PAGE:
Karen: I think when you look at it because you've experienced the Women in Focus conference, I mean everybody on the Women in Focus team has to be as extrovert as possible during that conference, that's their job, that's the job. There is no, ‘I'm going to go back to my room.’ It's like, no, you're going to come to the conference. We even had a role, and we rotated it. And at the end of the conference, everybody would be like, ‘Oh, I can't wait to go home and bunker down and be in for two days.’ And I'd be like, ‘really? I could do another conference’. And so, the majority of the women in the Women in Focus team actually had quite introverted tendencies. And I think that introverts if you think of the definition, doesn't mean you can't go out and network.
Karen: It just means you draw your energy from when you are in your own space, and extroverts draw energy from other people. And it's really the definition, but we can all communicate and be with people and help each other. And so, if you redefine what networking is about, networking isn't about going out and being in a big crowd. It’s about giving. When you think about networking is giving, I don't really like the word networking. I don't tend to use it. I don't even think about it personally. I just think we all have a responsibility to give to others. And if you just think of your relationship in your work and your personal life as giving, it's really easy no matter where you draw your energy from, because giving is giving. And that would be my recommendation because you need a two-day nap after those conferences where I was, like, ready to go to another.
Karen: I mean, the last major thing I did was emcee the Movers and Breakers Conference at Business Chicks in Broome on October 19. And we ended it with a song, and honestly, it has carried so many of us through COVID, and I popped into the Facebook chat to everybody, you know, ‘I listened to our song over and over again when I'm having a bad day through COVID.’ And everybody was like, ‘so do I!’ And I'd say, 80% of the people that go to Movers and Breakers are introverts, but they go, and they show up, and they leave on a higher plane than when they arrived. And you've only got to leave with one thing. Maybe it's the song at the end. Maybe it's, you know, the speakers are always incredible, maybe it's a friendship you didn't have before you start. And just join something, join anything, just do something. I think it all adds up, you know, I don't even know how I could have ever predicted that I would be emceeing, Movers and Breakers. I would have never predicted that. And that all just came out of me wanting to give back to women.
Renata: Karen, you probably know people in your network that are in between jobs this year.
Karen: Yes, a lot.
Renata: And we are launching this podcast just before Christmas. This podcast will be released on the 14th of December. And it's a strange time, Christmas, because it's supposed to be the happy season, but for those that are unemployed, it can be very stressful and anxious as well. I've been in that situation a couple of times, and it's both, you know, you're happy, and you're enjoying yourself, and then you have a quiet time, and you’re worrying. Right. What is your advice? And as somebody who has so connected with the corporate sector with a not-for-profit, what do you foresee when you look at 2021, what do you see? Let's be optimistic and give people advice. Because I think you can, especially if we're listening in Australia, I think we're more optimistic than people overseas, right?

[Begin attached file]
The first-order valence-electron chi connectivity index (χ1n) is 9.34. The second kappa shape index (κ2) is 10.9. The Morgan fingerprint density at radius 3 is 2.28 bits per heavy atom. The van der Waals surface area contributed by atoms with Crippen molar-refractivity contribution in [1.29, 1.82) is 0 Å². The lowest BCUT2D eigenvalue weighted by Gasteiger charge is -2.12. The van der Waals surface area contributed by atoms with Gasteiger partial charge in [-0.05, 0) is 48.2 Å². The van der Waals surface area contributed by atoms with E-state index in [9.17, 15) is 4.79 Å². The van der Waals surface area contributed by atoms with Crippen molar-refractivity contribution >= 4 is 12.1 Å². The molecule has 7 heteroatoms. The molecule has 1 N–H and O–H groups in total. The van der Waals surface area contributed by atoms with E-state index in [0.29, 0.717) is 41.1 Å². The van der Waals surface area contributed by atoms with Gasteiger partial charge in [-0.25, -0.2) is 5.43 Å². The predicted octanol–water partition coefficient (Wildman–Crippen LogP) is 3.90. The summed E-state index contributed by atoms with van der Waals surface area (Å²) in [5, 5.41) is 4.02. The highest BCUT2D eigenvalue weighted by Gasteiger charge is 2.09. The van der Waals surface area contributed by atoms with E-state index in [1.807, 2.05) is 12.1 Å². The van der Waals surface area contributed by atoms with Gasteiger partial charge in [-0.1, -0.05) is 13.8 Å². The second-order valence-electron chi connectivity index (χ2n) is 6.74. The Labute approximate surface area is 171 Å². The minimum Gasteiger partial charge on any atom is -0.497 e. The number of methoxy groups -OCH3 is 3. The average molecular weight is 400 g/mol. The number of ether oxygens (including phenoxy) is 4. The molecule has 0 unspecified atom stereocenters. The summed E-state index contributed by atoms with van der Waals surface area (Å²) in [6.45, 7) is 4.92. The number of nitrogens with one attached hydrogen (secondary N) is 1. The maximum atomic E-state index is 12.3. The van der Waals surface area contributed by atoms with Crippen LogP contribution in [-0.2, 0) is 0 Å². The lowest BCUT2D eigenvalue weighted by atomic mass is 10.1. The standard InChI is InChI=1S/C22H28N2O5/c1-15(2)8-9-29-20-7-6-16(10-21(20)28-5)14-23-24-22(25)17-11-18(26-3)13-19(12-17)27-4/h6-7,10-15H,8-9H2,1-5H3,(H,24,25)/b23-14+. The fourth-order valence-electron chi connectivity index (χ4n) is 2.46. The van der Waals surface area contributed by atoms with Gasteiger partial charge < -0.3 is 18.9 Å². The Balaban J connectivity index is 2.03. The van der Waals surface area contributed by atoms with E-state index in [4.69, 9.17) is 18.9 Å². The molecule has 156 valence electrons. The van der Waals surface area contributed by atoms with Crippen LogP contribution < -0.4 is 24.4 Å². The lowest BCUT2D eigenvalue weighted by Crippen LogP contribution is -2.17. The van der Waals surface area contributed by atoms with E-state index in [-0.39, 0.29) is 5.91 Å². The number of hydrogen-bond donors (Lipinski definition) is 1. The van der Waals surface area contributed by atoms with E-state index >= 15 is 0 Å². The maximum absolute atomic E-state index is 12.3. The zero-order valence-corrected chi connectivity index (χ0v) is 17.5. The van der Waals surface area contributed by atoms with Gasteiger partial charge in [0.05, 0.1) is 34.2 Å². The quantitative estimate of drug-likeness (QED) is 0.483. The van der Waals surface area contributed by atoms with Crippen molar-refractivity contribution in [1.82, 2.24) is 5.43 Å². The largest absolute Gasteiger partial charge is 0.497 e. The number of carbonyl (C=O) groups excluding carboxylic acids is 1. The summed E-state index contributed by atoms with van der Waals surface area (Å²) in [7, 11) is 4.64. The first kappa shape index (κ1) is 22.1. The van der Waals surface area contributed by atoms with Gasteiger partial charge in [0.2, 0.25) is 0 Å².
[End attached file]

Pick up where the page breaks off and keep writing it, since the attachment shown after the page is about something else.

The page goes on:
Karen: Yeah. So Olivia Ruello, CEO of Business Chicks, proactively just sent me a book this year- ‘Untamed’ by Glennon Doyle. Right.
Renata: Oh yes. Everybody's reading this book.
Karen: I loved it. And Liv knows me so well, and she's like, ‘get the girls to read it.’ I loved it. And so I follow her now. Right. I'm kind of obsessed with her. And she's got this motto, ‘We can do hard things.’ So I'm optimistic. I'm a naturally optimistic person, but I think it's really important to be pragmatic because it drives our decisions. I think next year’s going to be hard. I think it's going to be hard. So, you know, we can do hard things. Every day I'm dealing with something with the flood, and it's like, I can do hard things. It's a first-world problem, and I know that, but you just, it's a mantra, ‘We can do hard things.’ And if you wake up and go, ‘I can do hard things. I can do hard things.’ You know, my best friend Vicks, she sprained her ankle, and I’m like, ‘it’s ok Vick, don't conflate it. And don't add it to your 2020 story.’ I mean, I think it's really important. I've had the entire COVID experience. I got very sick in March, was diagnosed with pleurisy, which left me very susceptible to COVID. My dad died of COVID. My sister almost died of COVID.
Renata: I'm sorry, Karen. That was very early in the year, wasn't it? It was March, I think.
Karen: And my daughter was living overseas, and I had to convince her to come back. She was like, ‘mom, you're so dramatic. You're so…’
Renata: I did that to my son as well. Yeah.
Karen: I’m like, ‘you’ve got 24 hours, and all the flights are gone.’ And she just made it, and there were no flights. And, you know, and we need to quarantine her here. Then I had to stay with poor Maisy. And then my dad died while I was living in someone else's house. And then I yelled at her in the fridge and didn't know that she was on a Zoom call with 50 people. And maybe I swore like a Jersey mama, and maybe they talked about it for six months. Maybe I used the worst swear words out of the Sopranos. It was one of the funniest.
Renata: You can take the girl away from New Jersey, but not the New Jersey from the girl.